The seven-decade anniversary provides context for consideration of what has changed in the intertwined political and legal landscape since 1945 and again since 1996 regarding the use of nuclear weapons in armed conflict. The concepts of military commissions and indefinite detention of enemy combatants provide a useful parallel. These practices were relatively uncontroversial in World War II, but more recently in history, they produced constant litigation, intra-governmental investigations, and political turmoil. Between World War II and the 2002 opening of a prison for enemy combatants in Guantanamo, perceptions of military commissions and indefinite detention, and society as a whole, changed dramatically. The progenitors of today’s commissions and detention architecture may not have appreciated these tectonic political, social, and legal shifts, particularly the growth of judicially recognized civil rights in the 1950s and 1960s. Similarly, the ICJ’s 1996 opinion conveys a lot about the political and legal factors at play with regard to the use of nuclear weapons, but may be sufficiently dated that a different outcome could result in 2015. Indefinite detention has proven to be a political thorn in the side of the United States in the international political community, which theoretically could subject political leaders to international criminal jurisdiction. Similarly, illegal use of nuclear weapons could have a political and legal effect on the United States far in excess of any consequences surrounding the policies of indefinite detention and abuse of detainees.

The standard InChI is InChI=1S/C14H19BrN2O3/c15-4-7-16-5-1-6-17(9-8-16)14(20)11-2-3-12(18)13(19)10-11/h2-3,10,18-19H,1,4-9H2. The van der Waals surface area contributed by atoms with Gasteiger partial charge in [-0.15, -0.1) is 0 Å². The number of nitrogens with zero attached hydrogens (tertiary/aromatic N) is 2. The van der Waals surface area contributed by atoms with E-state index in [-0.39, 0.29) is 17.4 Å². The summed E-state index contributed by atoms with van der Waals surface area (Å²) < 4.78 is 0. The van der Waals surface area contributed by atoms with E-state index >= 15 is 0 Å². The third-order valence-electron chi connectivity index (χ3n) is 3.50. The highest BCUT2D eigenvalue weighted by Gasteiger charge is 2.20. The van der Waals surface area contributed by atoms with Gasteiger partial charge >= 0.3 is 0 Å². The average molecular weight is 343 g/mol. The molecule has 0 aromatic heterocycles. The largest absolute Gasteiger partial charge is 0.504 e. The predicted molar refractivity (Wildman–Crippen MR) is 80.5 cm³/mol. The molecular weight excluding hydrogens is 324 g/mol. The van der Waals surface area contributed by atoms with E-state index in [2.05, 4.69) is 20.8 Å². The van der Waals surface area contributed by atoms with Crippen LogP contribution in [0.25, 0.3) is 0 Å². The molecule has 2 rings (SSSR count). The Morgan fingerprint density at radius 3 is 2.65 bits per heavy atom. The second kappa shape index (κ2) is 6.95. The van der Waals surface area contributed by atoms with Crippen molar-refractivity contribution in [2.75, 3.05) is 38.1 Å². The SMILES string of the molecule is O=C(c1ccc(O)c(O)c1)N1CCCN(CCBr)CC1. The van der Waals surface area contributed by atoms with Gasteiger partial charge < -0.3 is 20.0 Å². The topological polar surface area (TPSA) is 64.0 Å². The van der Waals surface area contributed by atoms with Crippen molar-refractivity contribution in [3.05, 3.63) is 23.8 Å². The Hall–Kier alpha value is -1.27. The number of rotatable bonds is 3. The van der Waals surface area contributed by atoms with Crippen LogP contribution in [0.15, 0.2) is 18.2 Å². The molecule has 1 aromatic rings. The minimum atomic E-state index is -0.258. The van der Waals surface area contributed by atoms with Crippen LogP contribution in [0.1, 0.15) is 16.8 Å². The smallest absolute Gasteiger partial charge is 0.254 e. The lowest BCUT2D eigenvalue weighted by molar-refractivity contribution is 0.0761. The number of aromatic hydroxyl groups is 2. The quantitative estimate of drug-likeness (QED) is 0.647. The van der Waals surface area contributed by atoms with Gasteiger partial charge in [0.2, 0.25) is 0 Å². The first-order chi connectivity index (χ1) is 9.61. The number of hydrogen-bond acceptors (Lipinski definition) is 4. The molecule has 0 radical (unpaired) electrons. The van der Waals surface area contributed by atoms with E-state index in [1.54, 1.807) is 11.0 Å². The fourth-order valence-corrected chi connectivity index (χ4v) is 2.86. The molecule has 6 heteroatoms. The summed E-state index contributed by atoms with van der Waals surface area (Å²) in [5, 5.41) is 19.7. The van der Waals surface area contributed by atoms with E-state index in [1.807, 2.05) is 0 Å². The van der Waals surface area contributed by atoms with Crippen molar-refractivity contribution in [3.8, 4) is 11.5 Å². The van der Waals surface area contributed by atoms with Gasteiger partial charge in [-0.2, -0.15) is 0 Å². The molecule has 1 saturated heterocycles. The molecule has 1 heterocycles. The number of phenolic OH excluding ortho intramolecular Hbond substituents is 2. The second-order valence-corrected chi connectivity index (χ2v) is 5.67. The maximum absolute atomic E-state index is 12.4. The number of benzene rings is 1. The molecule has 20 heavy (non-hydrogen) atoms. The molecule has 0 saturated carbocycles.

Butch Bracknell is a retired Marine officer and international lawyer. He is a member of the Truman National Security Project’s Defense Council and the University of Virginia’s Sorensen Institute of Political Leadership.